UnitedHealth Pledges To Keep Reform Provisions Even If Supreme Court Says It Doesn’t Have To

The Supreme Court may end up overturning some of the consumer-focused provisions in the Affordable Care Act, but UnitedHealth, the nation’s largest insurer, says even if that happens, it’ll stick to the changes.

Some of those provisions include providing certain preventive health care services without co-pays, coverage for children up to age 26 and eliminating lifetime benefit caps. UnitedHealth also said it won’t drop consumers if they get sick, reports Reuters.

However, it didn’t say whether it will provide coverage for individuals with pre-existing conditions, ensure consumers aren’t discriminated against due to gender or health condition, or continue plans to follow the more rigorous Medical Loss Ratio rule requiring insurers spend at least 80% of premium dollars on actual medical care.

Our cousins at the Consumers Union, the policy and advocacy division of Consumer Reports, said that the announcement is a good sign, but doesn’t get to heart of the critical elements of consumer protection.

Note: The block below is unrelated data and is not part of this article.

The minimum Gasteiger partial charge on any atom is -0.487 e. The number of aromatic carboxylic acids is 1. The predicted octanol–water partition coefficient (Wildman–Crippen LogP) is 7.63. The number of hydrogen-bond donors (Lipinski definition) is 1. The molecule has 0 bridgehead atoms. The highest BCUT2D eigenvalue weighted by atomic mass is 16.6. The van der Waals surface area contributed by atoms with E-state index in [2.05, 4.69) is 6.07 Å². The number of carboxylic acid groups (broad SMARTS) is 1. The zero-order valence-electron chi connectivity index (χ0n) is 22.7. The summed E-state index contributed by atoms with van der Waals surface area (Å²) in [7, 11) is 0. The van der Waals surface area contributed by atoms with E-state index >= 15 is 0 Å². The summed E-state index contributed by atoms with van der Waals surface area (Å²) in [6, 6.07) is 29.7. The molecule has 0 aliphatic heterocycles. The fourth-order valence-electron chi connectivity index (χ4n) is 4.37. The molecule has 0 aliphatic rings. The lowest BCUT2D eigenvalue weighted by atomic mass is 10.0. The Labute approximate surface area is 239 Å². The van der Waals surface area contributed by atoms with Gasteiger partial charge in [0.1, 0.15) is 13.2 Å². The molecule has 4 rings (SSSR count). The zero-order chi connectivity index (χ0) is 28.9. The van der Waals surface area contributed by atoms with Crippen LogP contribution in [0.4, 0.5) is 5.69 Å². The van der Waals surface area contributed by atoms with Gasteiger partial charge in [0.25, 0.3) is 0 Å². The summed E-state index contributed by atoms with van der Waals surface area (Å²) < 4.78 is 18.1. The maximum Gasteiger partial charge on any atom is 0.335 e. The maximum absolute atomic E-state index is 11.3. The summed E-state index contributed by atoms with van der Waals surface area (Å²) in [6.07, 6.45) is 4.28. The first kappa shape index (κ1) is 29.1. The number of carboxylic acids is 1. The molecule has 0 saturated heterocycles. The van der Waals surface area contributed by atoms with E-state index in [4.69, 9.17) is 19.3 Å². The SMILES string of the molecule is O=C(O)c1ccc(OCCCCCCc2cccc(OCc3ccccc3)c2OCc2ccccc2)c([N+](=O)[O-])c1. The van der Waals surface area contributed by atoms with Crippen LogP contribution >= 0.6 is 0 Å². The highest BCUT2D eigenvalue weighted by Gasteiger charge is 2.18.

Said DeAnn Friedholm, director of health reform for Consumers Union:

“This is an encouraging first step in continuing consumer protections in healthcare and we hope that other insurers will move in this direction. However, this is a very small step. Key consumer protections like guaranteed coverage for pre-existing conditions and ensuring that people aren’t charged differently because of their gender or health condition are essential to providing quality, affordable healthcare. But the fact is that these important protections cannot be tackled by one insurer. This is why we need the level playing field that the healthcare law provides – to ensure that these protections are kept in place for everyone.”

The Supreme Court is expected to decide later this month if it will strike down portions of the 2010 law, or all of it.

UnitedHealth to keep reforms, whatever court decides [Reuters]


Edit Your Comment

  1. FatLynn says:

    Insurance company that wrote the healthcare law isn’t totally opposed to the healthcare law? Who knew?

  2. Cat says:

    See! The free market will fix healthcare! See, people will just switch to UnitedHealth, and…

    Wait, never mind.

    • Akuma Matata says: